Wednesday, October 28, 2009


Julie tells me that she didn't know that I had ever lived in Wattis. In the above photo, I am shown with my Great-Grandmother Mina Pritchett in Wattis.

After my mom died, I went to stay with Grandma Smith. She was the principal of the Wattis school. She had left the Emery County School District because the Carbon County School District was paying better and, also I think, because she was pretty much on her own after Grandpa Smith had died and the girls were away from home. Aunt Renee had been working in Salt Lake City, as I understand. Then she and Uncle Max married and she was in Price. 

Great-Grandma Pritchett came to Wattis to help care for me. 

She fell down the inside steps at the school (it had two levels) and broke her hip. I vividly remember being told to sit still at her side. I still remember that the stairway was painted dark gray on the bottom and light gray on the top and that there was an arrow pointing to the restrooms which were down the stairs. (We had our own little apartment, since the position was a live-in one.) I remember sitting on the steps and patting Great-Grandma Pritchett's hand while Grandma Smith went to get the doctor. Great-grandma was very brave. She must have been in a lot of pain but she just moaned a little from time to time. Then I would pat her hand and she would tell me that everything would be fine and just to sit still on the step and wait. The doctor came and so did some other men. They loaded her onto a stretcher and took her to the hospital. She ended up in Salt Lake with Aunt Jessie and her husband while she healed. Uncle Frank had a pharmacy in Salt Lake which he and Aunt Menetta ran so he was also close by. Great-grandma had a very serious break and it never did really heal well. She did come back to help with me after the hip was somewhat better. By then, we had all moved to Price. I called her Grandma With the Cane. It was OK. It was after she broke her leg that we moved, Grandma and I, into Uncle Max and Aunt Renee's apartment in Price. Then Aunt Renee could watch me while Grandma taught school.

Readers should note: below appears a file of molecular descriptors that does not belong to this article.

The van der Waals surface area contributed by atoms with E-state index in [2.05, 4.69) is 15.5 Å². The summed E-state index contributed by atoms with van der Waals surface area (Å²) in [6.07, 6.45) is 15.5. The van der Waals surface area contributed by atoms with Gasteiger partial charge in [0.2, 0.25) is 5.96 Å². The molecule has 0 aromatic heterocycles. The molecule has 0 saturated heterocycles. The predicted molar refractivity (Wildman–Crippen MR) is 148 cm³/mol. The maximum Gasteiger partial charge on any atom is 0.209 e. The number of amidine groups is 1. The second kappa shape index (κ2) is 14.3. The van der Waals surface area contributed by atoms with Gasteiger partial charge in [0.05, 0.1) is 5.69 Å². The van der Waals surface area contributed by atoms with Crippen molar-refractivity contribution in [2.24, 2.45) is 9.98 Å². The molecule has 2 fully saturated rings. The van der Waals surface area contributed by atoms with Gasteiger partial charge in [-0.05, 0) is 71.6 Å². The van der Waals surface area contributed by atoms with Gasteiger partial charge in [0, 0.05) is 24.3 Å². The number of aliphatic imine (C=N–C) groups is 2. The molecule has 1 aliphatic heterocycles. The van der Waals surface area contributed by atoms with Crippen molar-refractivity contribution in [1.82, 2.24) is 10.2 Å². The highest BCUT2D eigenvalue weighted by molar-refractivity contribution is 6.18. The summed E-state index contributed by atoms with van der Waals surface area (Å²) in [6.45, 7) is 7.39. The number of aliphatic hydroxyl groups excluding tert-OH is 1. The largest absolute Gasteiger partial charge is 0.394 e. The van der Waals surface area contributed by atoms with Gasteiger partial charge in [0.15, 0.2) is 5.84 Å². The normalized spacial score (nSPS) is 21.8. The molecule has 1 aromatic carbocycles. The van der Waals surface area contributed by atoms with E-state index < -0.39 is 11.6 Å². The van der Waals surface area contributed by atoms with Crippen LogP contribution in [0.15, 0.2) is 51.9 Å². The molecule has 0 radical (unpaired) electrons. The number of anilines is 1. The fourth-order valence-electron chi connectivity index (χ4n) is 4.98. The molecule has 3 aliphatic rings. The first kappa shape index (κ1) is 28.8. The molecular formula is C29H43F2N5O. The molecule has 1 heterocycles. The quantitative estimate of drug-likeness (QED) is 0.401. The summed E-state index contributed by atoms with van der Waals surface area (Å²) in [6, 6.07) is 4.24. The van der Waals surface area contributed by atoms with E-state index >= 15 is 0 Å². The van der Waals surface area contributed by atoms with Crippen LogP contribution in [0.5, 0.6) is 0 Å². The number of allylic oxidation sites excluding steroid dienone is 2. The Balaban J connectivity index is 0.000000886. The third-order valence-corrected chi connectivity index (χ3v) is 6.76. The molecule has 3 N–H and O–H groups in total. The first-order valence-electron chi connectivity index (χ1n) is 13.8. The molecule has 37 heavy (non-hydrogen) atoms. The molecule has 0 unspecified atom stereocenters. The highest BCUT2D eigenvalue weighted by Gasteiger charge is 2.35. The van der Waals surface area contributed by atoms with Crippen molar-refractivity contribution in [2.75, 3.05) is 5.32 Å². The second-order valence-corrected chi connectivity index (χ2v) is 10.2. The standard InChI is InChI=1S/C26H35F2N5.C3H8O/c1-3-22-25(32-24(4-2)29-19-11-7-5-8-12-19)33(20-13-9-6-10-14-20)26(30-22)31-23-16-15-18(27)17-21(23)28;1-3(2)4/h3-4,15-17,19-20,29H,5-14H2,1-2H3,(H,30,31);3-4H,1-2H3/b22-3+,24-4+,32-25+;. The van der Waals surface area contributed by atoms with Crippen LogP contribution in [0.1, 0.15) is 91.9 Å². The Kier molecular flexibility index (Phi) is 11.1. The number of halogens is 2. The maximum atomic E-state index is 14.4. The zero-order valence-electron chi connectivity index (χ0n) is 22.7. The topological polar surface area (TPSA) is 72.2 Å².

Later Great-Grandma came back to Price and we moved into a small house. While we lived there, she sent me out to catch birds. She gave me a salt shaker and told me that if I could sprinkle the salt on the bird's tails, I could catch them. I sneaked around for many hours but I never could get close enough to catch one. When Grandma Smith came home, she was a bit peeved with Great-grandma. She said, "Myrna, if you can get close enough to a bird to catch it, you don't need to sprinkle salt on its tail." Great-Grandma just laughed and laughed. 

Incidentally, when I was a teen, I told Grandma Smith and Aunt Renee that I remembered Great-grandma falling downstairs. When I described the paint and the patting, they were amazed. I had never been back there and I could describe the school right down to the arrow on the wall. I told them that I also remembered being on a bed with a yellow bedspread in the school. I had been taking a nap and woke up. I remember Aunt Renee coming to get me as you do when I child wakes up from a nap. Garth is three years younger than I am and so he wasn't part of my life yet.

Oddly, I remember Aunt Renee coming to that little house after we had moved out of her apartment. It was wartime and treats were few and far between. She had managed to get a can of shrimp. Those were my favorite and so she brought them to me. Good and loving people were always part of my life. I am so grateful for that.

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